March Market Madness
Adam B Patota
In the quest for success, fixed income investors aim to win with bonds that deliver predictable cashflows and attractive returns. However, this pursuit has been challenging over the past year as many fixed income sectors have been disrupted by rising inflation, Fed policy tightening, and bond fund outflows.
In response to recent market turbulence and the potential for normalization, we’ve conducted extensive analysis on fixed income assets that demonstrate a strong correlation to indicators of market risk and volatility. This analysis enables us to better predict the likelihood of our risk-adjusted returns co-moving with different risk factors, and it informs our portfolio positioning in response to the volatility outlook.
One way to measure risk-adjusted performance is with a framework that isolates total return into two main factors: 1) Returns due to interest rate exposure and 2) “Excess Returns”, which are returns due to an embedded risk premium. Excess returns help investors measure their compensation for bearing additional risks, such as credit risk or prepayment risk (a type of convexity risk), over long periods.
The table above reveals that, over the past year, Agency MBS excess returns have shown the strongest correlations to a risk factor called implied interest rate volatility. Implied interest rate volatility is a measure of expected future volatility or uncertainty in interest rates, as implied by the prices of certain derivatives such as options and futures contracts. Figure 2 shows the implied one-standard deviation move of 10-year swap rates over the next year, as derived from option prices. As seen in the chart below, this measure more than doubled in 2022, reaching the highest level in over 10 years.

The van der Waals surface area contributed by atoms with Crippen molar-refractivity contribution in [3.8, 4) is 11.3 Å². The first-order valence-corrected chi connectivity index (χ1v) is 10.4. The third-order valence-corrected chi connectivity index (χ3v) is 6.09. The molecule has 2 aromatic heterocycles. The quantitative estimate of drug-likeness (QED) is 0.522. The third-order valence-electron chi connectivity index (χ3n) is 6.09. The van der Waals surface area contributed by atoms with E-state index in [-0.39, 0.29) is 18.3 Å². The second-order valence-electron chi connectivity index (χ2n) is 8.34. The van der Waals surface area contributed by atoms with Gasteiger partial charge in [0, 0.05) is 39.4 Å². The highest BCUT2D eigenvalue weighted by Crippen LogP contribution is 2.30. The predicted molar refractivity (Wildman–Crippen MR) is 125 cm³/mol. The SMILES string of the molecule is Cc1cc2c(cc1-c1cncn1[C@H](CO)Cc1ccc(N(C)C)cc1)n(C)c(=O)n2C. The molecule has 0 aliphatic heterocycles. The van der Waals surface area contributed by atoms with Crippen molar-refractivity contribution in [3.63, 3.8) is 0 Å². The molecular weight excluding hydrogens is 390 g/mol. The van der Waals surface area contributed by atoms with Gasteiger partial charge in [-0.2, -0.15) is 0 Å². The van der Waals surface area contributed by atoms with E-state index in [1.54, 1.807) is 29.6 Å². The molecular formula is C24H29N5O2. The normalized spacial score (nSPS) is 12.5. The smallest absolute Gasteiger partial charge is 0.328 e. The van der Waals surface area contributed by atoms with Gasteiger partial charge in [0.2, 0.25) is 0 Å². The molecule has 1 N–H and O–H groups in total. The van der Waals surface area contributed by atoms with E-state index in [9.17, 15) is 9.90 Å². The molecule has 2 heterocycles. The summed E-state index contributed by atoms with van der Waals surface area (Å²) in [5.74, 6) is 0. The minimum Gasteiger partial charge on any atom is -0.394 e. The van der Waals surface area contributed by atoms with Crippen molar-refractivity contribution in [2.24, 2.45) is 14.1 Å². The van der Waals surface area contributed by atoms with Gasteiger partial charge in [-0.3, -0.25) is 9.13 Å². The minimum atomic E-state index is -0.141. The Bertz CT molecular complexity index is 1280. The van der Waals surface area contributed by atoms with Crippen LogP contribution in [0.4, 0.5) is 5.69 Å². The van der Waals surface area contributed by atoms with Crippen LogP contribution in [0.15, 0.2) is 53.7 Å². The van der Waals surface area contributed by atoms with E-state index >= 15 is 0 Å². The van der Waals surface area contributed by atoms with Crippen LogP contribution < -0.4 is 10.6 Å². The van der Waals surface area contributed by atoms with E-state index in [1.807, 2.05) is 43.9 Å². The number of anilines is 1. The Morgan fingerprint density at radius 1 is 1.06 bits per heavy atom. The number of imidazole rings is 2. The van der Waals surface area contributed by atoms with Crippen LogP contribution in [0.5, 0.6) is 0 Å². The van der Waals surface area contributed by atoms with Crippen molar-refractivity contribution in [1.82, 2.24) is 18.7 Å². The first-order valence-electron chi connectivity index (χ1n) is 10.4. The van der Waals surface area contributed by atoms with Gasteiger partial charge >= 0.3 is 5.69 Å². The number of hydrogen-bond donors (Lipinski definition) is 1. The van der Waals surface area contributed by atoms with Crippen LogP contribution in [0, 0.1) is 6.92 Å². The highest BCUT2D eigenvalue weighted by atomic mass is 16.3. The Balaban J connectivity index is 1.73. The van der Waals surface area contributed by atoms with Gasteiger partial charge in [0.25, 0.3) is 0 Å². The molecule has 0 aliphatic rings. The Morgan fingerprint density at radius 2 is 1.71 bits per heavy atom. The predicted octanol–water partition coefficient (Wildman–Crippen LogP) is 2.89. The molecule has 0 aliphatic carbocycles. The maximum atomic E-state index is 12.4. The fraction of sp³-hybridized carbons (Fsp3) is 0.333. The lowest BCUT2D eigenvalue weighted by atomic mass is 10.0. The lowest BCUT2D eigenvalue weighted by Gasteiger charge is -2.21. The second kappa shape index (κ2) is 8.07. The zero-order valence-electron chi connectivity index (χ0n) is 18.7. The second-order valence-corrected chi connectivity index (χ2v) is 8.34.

Figure 2: 1 year x 10 year Swaption Volatility
But why does interest rate volatility matter so much for Agency MBS performance? Agency MBS investors are “short” a call option to a borrower who can prepay their mortgage loan at any point, and higher volatility adds uncertainty to the borrowers’ future behavior. As mortgage rates moved sharply higher in 2022, it no longer made sense for most US homeowners with generationally low fixed-rate mortgages to refinance or move homes. For Agency MBS, this meant cashflows would be received later than originally expected, causing durations to extend, and thereby exacerbating negative performance.
To supplement our analysis, we also examine how mortgages performed on days where volatility moved by a large amount. Over the past year there have been 51 trading days where interest-rate volatility increased by 2 or more basis points. Agency MBS excess returns were negative on 46 of those days (90% of the time), with an average daily excess return of -20 basis points.
Relative to all other major fixed income sectors, we’ve seen Agency MBS consistently show the most negative correlation to volatility over various time periods. Since the beginning of 2023, we observed an even stronger negative correlation of Agency MBS to changes in interest-rate volatility of -0.74. Recent volatility helps explain why, year-to-date, MBS excess returns are negative despite other positive factors (i.e. the market pricing in Fed policy cuts by the end of the year).
This dynamic creates the opportunity for investors to use Agency MBS to express a view on the direction of volatility. Agency MBS spreads are currently trading in the 95th percentile of spread levels over the past 20 years, with a par priced 30-year Agency MBS trading +155 basis points versus the Treasury curve. A decline or normalization in interest rate volatility from elevated levels would likely provide a strong tailwind for the Agency MBS sector to deliver positive excess returns going forward.
In conclusion, the recent surge in bond market volatility highlights the importance of understanding the drivers of fixed-income excess returns. By staying vigilant and monitoring key drivers like interest rate volatility, Fed policy expectations, and how those variables often move together, investors can position themselves for success in today’s challenging fixed-income environment.